According to Warren Booker, NSW State manager at HMPS, “In Australia, manufacturers are challenged by having to produce so many different products in the one machine. In countries with larger populations, like the US and Europe, one machine can be dedicated to a specific product which makes the machine design more simplistic. The Australian market has a unique requirement where they need a machine to be flexible to grow with the business and pack a range of different products in different packing arrangements”

HMPS worked closely with the customer to design a fully automated system that meets all the requirements for this application today but also has the flexibility to meet future demands.


Precise motion control

The challenge ahead was to pack bottles that are coming off the production line at 100 bottles per minute into a six by three pack configuration with labels forward facing. “There were fundamental considerations that required attention in the design phase to achieve this with a key focus on detailed simulation to make sure the advanced level of motion control required could be achieved,” explained Booker.

Given the large range of products which was being produced and the need for shelf ready cartons meant this production line had clear and precise requirements which HMPS had to comply with. Using the latest technology and working closely with the customer specified needs has allowed this project to be a smooth transition into full production speed maintaining high efficiency and reliability.

HMPS works with a variety of component suppliers and integrators. As a local manufacturer, HMPS not only supplies machinery to Australia, but also exports to countries such as South Africa, Asia, the USA, Europe and New Zealand. Hence, they select suppliers who are able to provide service globally and offer high availability on critical spare parts.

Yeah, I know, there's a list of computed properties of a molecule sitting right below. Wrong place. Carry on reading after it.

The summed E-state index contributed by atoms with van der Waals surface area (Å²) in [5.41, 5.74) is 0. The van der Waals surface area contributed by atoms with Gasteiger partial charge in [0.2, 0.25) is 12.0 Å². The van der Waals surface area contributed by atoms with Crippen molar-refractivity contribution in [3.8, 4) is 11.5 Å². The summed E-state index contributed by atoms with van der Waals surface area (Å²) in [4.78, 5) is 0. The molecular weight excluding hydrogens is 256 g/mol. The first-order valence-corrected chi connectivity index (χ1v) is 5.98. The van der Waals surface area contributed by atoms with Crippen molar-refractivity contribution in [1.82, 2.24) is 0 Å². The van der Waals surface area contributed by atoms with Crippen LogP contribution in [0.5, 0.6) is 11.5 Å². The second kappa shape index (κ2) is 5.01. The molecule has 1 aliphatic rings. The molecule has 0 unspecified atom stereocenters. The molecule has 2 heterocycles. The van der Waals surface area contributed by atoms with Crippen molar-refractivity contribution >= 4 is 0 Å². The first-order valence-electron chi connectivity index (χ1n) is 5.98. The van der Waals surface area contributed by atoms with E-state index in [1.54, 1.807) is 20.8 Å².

Having worked on previous projects with Rockwell Automation, HMPS knew that the Integrated Architecture system would provide the best solution for this application. Allen-Bradley CompactLogix uses a common control engine and integrates safety, motion, discrete and drive capabilities in the case packer system.

Advanced motion control is provided by Allen-Bradley Kinetix 5500 Servo Drives and PowerFlex variable speed drives. Given the high speed packing requirements of the system, safety door switches and guarding was provided by Allen-Bradley industrial components.

In addition, the case packer system has integrated control, drives and safety capabilities via Ethernet using Stratix 5700 Ethernet switches. PanelView Plus 7 provides high quality HMI for the system. “The Rockwell Automation solution provides a completely integrated and reliable system for the case packer and also provides the framework for a smart machine for HMPS to leverage the Connected Enterprise,“ said Michael Vlahos OEM sales manager at Rockwell Automation.

Quick changes, easily accommodated

“To future proof the machine, a degree of adjustment in the machine had to be considered. Due to the need for relative quick changes we have supplied a fully automated system,” comments Booker.